#14 - JRL 7024
ALEKSANDR YAKOVLEV: THE COMMISSAR OF GLASNOST
(CBC-TV, THE NATIONAL, JANUARY 14, 2003)
PETER MANSBRIDGE (HOST INTRO): Well, it was a momentous event in modern history, the unravelling of the Soviet Union, a communist collapse that transformed the world, and a driving force behind it all, Aleksandr Yakovlev. He's one of the Russian architects of reform, a former Ambassador to Canada who felt the influence of this country. Now, years later, Yakovlev is in another titanic fight, a battle to ensure Russia's future doesn't resemble its past. Here's Dan Bjarnason.
TAPE: (OLD SOVIET ANTHEM MUSIC PLAYING UNDER)
DAN BJARNASON (Reporter): In the new Russia with its allure, glitz and energy, there's a lot of the old Russia going on in the background. The Soviet Union with its sights and sounds never quite went away. Each year, in central Moscow, in front of the Lubyanka, the old KGB headquarters, an aging oracle warns Russia that its lethal past is in danger of poisoning its future. He's Aleksandr Yakovlev, main speaker at a rally commemorating victims of the Stalinist terror of the 1930s. Listening are a few ancient survivors of the gulag and their families. For fifteen years, he's been crying for justice. Yakovlev's fighting mass amnesia about mass murder.
ALEKSANDR YAKOVLEV: This entire country is a land of crosses, millions and millions. Honestly, I don't know that there is another country in the world that is so dense with crosses, with graves of people. We lost 100 million people during the twentieth century.
BJARNASON: Keeping Russia's past in the past is an obsession for Yakovlev. A war hero, retired diplomat, then architect of glasnost, he's now offering a final service to his country. To be its conscience. This lovely forest near his hometown of Yaroslavl was a killing ground where decades ago, Stalin's secret police, the KGB, secretly murdered thousands. Forests like this one are being discovered all over the country, and the victims' total tally is in the millions.
YAKOVLEV: We, all of us, must recognize what happened. Maybe I' m too strong, but until we do, we don't have the right to live. Names, names, names, names, names, names, names.
BJARNASON: There's an old lesson in all this, warns Yakovlev. All that's needed for evil to thrive is for good people to do nothing.
YAKOVLEV: Don't be afraid of your friends. The only thing they can do is betray you. Don't be afraid of your enemies. The only thing they can do is kill you. Be afraid of indifferent people. Indifferent people. I'm afraid just of indifferent people.
BJARNASON: His odyssey from true believer to a denouncer of the entire communist system was not a journey of one big leap but of small incremental steps as his faith eroded pebble by pebble. Yakovlev was once at the pinnacle of the Soviet power structure as a founder of glasnost under the wing of Mikhail Gorbachev. David Remnick, now editor of The New Yorker, won a Pulitzer Prize for his reporting from Moscow. He knew Yakovlev back when he was a backroom Kremlin operator with plenty of clout.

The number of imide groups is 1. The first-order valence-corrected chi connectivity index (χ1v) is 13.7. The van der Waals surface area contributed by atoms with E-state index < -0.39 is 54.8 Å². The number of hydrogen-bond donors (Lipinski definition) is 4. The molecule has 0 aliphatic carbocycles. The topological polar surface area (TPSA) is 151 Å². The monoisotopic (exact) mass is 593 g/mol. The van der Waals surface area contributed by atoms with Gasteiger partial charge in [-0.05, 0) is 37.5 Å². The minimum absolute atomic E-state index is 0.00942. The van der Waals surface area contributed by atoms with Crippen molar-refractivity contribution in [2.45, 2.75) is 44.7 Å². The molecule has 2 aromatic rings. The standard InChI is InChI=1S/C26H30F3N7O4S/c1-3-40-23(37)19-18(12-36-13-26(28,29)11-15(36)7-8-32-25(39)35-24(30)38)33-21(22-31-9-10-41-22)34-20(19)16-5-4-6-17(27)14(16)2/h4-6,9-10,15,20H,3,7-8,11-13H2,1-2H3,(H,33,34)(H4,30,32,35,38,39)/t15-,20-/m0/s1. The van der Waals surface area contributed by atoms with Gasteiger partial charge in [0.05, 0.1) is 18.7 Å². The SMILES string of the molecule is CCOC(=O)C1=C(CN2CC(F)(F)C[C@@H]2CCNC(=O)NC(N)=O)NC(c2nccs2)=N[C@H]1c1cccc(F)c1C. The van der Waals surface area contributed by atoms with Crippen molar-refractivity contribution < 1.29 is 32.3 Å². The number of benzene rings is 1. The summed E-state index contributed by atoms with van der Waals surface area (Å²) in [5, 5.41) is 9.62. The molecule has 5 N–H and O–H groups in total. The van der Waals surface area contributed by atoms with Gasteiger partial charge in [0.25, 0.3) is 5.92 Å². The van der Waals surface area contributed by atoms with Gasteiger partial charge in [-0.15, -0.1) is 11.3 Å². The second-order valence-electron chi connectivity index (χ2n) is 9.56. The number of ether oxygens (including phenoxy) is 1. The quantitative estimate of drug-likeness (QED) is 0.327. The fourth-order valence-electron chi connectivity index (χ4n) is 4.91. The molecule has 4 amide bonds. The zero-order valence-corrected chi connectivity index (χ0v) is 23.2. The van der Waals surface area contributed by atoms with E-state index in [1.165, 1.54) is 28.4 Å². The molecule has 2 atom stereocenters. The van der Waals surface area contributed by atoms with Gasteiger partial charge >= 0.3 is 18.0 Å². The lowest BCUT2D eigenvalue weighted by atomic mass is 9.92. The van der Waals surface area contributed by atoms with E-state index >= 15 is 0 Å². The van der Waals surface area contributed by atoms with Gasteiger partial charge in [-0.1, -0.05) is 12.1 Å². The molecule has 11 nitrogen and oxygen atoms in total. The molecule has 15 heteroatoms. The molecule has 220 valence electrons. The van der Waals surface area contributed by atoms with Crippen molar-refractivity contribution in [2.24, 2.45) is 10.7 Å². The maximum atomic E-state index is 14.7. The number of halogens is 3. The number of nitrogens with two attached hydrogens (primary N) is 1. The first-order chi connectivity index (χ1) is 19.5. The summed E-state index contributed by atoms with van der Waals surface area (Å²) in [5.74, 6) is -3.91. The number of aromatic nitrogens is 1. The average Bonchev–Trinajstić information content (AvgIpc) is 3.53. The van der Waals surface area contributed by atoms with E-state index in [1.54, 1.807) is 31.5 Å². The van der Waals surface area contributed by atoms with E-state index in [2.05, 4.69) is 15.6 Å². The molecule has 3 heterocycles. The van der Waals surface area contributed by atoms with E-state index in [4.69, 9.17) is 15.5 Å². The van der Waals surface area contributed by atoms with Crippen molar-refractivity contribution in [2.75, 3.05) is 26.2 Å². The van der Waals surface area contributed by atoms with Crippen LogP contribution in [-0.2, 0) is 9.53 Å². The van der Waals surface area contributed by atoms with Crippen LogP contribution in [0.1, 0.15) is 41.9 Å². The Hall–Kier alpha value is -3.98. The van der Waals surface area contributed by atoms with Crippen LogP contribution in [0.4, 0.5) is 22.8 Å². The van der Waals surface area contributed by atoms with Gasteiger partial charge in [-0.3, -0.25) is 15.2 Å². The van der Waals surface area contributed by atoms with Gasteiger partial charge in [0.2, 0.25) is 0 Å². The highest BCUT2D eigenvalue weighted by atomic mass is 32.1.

DAVID REMNICK (Editor, The New Yorker): He's an enormous player. He is, he was, to me, Gorbachev's good angel, intellectually, spiritually, and politically. But Yakovlev was the most coherent and the most forceful and the wiliest, I would say, of the reformist advisors in Gorbachev's camp.
BJARNASON (on camera): There's a little known story about Russia's road to perestroika and glasnost, and it's about us. It's part of Canada's history too. This episode that changed the world was launched in, of all places, in this Canadian wheat field. But all this comes later. Yakovlev's story begins in rural Russia.
BJARNASON: The symbols of the Soviet system still dot the Russian landscape, even at Yaroslavl, Yakovlev's hometown, a five-hour drive north of Moscow. His story is the story of a kid from a backwoods place right out of Tolstoy. In World War II, he fought against the Nazis, believing he was helping to build a better country and a better world. It was with the defeat of the Nazis, a moment that should have been a time of great celebration, that at this railway station, his communist faith first began to crumble. At war's end in 1945, a train chugged through Yaroslavl packed with returning Soviet soldiers, former prisoners of the Germans. They were heroes, they thought. They were wrong. Stalin had decreed that any Soviet soldier who had been captured was a traitor.
YAKOVLEV: Actually, they were being taken to the gulag, all of them. This platform was full of women. Ninety-nine percent women, screaming, shrieking, crying, calling out names. The trains' windows had bars on them. Through them, those tired, unshaven men were throwing out little pieces of paper. They had their names on them. They were hoping someone would pick up the papers and pass on to their loved ones that they were still alive. From the German camps right into ours. Very few survived, very few.
BJARNASON: Those first seeds of doubt were now planted, but he still was a loyal Soviet operator as he rose through the system. Yakovlev ended up working for the Central Committee, a position of enormous clout. He was in the audience in 1956 when Soviet leader Nikita Khrushchev denounced Joseph Stalin as a criminal. It was a stunning attack on a Soviet founding father and another small step down Yakovlev's road to disillusionment.
YAKOVLEV: I remember feeling a sense of horror. How could this be? Stalin a criminal? Khrushchev was listing fact after fact. This was terrifying. I even thought any second now, once all of us delegates leave, they'll arrest him and ship him to Siberia.
BJARNASON: But at that time, he didn't let his inner doubts get in the way of his career. In 1957, he was one of a handful of KGB approved students let out of Russia to attend a foreign university, Columbia, in fact, in New York City, the very heart of the capitalist world. Yakovlev's early unease stayed with him, but he felt more comfortable in the Khrushchev era. There were fewer people in the gulags and writers such as Aleksandr Solzhenitsyn were now allowed to publish. Yakovlev's career peaked when he was appointed chief propagandist for the regime. He had enormous authority with the power to destroy careers.
YAKOVLEV: My job was political, to instill the Soviet communist spirit throughout the culture. We controlled newspapers, magazines, radio, TV, religious institutions, books, even sports. I was supposed to watch for political mistakes. Did I ever have to do difficult things? Yes, I did, but there are different ways of doing that kind of work.